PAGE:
More recently I viewed her interview (in English), along with other authors, on the Swedish Television program Babel. She was elegant and straight-forward in her responses to the moderator about her most recent book, Americanah, which I had yet to read. I have now read it, and I can recommend it to you, but…
As the title of this review suggests, Americanah was more than a story, the love story that it begins and ends with. It is not unusual to have the “top story” carry us along while the “bottom story” develops and eventually merges with or supersedes the top story.
In this case I felt the love story had much less weight than the other two messages and, therefore, made the totality of the book seem out of balance.
Other, smaller, problems I had in reading the book included that there were many Nigerian and other African person and place names unfamiliar to me and I had trouble remembering them. Also, during some of the many conversations between characters I lost track of which character was speaking.
A larger criticism of the book may be discerned by my comparing one passage (where someone reads a two-page blog article to a group of friends who were in party mode) with the lengthy radio address wherein John Galt holds forth in Ayn Rand’s Atlas Shrugged. If the book had not been assigned by my book circle, I would have quit the story here, at page 325 (of 477).
However, I’m glad I continued. The author has much to say beyond the relatively tepid love story (by itself it might have seemed less tepid). We learn the important differences in other- and self-perceptions between black people born in America and those born in Nigeria (and other African countries), and with those black people born in other parts of the world, such as Jamaica, but living in the USA. These are important things to know for Americans and Europeans of any “color” or racial identification. The problem for me is that she bangs the drum very hard and for too long. I get it, Ms Adichie.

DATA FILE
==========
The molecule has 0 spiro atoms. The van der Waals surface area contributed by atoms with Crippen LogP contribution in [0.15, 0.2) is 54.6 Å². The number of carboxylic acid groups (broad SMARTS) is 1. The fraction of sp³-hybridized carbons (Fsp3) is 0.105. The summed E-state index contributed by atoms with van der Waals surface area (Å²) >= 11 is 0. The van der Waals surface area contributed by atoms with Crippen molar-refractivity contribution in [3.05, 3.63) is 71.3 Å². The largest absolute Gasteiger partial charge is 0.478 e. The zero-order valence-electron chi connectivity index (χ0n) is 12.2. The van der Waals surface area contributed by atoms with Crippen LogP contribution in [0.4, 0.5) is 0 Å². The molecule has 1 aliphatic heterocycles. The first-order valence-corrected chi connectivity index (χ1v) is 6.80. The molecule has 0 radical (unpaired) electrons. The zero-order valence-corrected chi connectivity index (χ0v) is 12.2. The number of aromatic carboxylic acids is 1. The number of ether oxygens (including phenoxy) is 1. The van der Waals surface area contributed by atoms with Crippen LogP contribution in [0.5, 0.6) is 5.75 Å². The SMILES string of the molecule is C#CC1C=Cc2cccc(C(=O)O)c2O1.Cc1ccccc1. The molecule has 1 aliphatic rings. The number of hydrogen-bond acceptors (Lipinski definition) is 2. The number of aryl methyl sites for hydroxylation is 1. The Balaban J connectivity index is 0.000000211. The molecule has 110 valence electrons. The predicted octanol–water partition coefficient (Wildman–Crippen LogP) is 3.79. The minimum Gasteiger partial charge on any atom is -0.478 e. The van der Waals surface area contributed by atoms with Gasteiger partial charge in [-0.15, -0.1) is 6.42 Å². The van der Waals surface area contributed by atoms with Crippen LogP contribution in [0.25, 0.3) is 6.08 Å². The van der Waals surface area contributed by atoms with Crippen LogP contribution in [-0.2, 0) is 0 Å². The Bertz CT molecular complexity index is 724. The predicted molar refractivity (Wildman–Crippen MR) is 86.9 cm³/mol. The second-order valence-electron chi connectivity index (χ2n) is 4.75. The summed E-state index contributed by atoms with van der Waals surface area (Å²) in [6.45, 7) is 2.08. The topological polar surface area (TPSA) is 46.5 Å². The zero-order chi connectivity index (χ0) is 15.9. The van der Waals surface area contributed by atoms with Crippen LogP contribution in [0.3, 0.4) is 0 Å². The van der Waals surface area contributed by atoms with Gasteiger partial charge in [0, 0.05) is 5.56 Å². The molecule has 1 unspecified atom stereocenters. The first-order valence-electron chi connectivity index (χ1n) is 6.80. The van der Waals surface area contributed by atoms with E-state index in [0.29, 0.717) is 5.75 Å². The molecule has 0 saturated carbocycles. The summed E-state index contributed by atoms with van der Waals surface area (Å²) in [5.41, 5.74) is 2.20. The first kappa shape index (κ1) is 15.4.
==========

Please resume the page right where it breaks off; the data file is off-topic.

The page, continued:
There is one story within the book about the awfulness of being an African trying to get residence or asylum in Great Britain. This was pointed out by a fellow book circle member as the passage closest to earth and the most compelling. In contrast, the characters in the North Eastern USA where most of the non-Nigerian action takes place, are generally hyper-educated and effete, in my view.
There are non-trivial passages showing us the problems of “Negro hair,” primarily for women. I have been made more alert to this issue due to my daughter-in-law having such problems with such hair.
A troubling glimpse into the some of the politics presented in the novel shows that these educated people, of any color, were enthusiastic about the USA electing a “black” person as president. The Americans depicted expressed their intention to vote for him for this reason above all others. While I think I can understand the feelings of racial pride and the feeling of Black Americans that “it’s about time,” I have trouble accepting that this should be the main criterion for electing someone. The author, through her main character, seems to be very much all right with this.
The author was clever in using the main character’s blog as a credible source for background and for lectures on race and related topics.
A poignant observation in the book accompanies the fact that the main character, from Nigeria, was many years in the USA and decided to return to her country. She had changed and Nigeria had changed. She really belonged in neither country, as others who had similarly returned discovered. The former expatriates were expatriates in their own country, and so tended to associate with each other where and when they could.
It is a legitimate but sad ending to learn that you can’t go home again.